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In the latter part of 1926, the National Conference of Commissioners
on Uniform State Laws, through its Committee on
Amendments of Uniform Acts, undertook the preparation of a
series of amendments to the Negotiable Instruments Law. The
time for such action seemed particularly appropriate inasmuch
as the act had then been adopted by all of the states, though
with minor variations in text in many cases. There had been a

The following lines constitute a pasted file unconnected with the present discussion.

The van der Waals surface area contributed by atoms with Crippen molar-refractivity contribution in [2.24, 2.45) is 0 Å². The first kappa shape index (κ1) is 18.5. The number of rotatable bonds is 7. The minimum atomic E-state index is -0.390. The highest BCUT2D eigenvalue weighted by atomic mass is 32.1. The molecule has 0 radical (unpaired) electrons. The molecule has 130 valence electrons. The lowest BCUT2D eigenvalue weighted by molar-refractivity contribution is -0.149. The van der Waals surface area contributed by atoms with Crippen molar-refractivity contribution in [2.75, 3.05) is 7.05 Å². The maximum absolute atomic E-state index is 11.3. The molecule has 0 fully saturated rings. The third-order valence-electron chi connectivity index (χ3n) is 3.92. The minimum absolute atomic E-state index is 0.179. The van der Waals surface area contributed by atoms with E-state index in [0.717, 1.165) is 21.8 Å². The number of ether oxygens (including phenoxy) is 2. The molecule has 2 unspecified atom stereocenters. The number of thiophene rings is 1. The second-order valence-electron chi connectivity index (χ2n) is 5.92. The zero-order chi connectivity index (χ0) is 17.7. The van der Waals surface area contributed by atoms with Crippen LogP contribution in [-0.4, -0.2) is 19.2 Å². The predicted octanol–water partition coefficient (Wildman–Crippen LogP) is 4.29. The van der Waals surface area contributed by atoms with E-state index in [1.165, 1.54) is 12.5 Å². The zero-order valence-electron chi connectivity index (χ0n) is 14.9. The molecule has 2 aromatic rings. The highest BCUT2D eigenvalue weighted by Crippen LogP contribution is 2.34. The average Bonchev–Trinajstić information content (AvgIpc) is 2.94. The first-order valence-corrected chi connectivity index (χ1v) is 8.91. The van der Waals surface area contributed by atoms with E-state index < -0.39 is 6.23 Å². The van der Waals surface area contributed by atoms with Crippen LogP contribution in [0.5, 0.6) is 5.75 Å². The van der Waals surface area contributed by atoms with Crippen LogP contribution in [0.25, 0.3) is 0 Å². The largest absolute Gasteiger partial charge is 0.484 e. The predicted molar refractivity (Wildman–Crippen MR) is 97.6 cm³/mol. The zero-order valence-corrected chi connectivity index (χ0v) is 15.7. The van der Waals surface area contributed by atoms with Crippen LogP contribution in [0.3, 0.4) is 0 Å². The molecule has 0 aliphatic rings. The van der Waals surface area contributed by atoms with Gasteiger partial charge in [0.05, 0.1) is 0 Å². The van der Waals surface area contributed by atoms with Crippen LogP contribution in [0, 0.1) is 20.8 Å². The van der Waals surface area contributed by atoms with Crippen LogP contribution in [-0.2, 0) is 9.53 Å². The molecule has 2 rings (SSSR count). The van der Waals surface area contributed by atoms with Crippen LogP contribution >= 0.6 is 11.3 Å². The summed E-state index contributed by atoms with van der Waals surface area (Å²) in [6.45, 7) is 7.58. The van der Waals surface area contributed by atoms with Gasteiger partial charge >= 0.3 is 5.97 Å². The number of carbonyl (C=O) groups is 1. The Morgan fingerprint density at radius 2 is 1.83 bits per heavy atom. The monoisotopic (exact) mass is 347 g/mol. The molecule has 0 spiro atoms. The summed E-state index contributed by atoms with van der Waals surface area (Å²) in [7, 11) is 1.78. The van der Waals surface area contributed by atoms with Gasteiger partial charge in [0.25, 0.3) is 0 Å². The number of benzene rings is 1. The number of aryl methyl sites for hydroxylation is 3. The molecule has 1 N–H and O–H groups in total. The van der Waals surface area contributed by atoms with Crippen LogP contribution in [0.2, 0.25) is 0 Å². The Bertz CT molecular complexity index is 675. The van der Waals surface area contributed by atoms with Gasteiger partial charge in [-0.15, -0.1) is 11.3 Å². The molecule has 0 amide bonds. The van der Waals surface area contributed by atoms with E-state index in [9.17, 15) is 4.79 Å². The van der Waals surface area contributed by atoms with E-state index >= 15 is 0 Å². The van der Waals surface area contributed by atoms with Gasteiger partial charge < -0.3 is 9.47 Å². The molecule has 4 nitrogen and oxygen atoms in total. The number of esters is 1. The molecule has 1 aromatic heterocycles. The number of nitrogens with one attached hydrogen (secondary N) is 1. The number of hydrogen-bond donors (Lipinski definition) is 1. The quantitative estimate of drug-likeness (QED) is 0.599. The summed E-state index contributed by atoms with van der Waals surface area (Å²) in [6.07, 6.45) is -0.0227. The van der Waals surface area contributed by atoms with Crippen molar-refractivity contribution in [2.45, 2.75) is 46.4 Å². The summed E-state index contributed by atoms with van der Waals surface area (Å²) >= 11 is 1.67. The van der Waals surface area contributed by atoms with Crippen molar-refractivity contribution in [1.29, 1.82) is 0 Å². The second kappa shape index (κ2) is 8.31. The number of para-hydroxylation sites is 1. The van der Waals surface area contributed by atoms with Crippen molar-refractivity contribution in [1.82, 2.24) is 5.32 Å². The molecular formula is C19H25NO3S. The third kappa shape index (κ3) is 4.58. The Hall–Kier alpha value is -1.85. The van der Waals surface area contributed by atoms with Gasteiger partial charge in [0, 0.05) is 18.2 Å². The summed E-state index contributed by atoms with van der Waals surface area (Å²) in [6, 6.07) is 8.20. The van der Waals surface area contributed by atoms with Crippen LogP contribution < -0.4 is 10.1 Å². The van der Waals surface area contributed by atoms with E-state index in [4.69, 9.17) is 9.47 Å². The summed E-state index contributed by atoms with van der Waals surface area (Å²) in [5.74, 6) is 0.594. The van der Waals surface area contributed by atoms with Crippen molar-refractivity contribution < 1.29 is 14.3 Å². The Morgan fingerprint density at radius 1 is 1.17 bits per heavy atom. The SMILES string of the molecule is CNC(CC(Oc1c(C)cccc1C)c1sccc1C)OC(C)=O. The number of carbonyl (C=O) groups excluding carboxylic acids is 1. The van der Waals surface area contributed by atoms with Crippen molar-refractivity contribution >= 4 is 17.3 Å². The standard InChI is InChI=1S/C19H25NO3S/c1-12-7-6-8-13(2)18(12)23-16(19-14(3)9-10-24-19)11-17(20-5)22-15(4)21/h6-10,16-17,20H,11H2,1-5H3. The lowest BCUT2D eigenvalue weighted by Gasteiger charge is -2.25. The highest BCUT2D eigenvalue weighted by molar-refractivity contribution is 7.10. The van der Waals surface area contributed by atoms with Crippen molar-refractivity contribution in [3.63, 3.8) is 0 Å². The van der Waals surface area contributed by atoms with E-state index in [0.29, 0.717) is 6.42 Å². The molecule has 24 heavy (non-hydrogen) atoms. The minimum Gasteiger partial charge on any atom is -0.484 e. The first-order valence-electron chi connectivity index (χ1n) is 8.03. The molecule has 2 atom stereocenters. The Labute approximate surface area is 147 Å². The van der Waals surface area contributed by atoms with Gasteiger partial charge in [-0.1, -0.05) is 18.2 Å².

considerable amount of experience with the statute; for in the
principal commercial states it had been in effect from twenty to
thirty years. That there was need for some action to harmonize
the conflicting interpretations which had developed, and possibly
to reconcile the variations in provisions of the different statutes,
was scarcely open to question, if the original objective, a uniform
body of law relating to negotiable paper, was to be realized
to the extent reasonably possible. The committee designated
Professor Williston to undertake the work, a singularly happy

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Negotiable Instruments Law, state law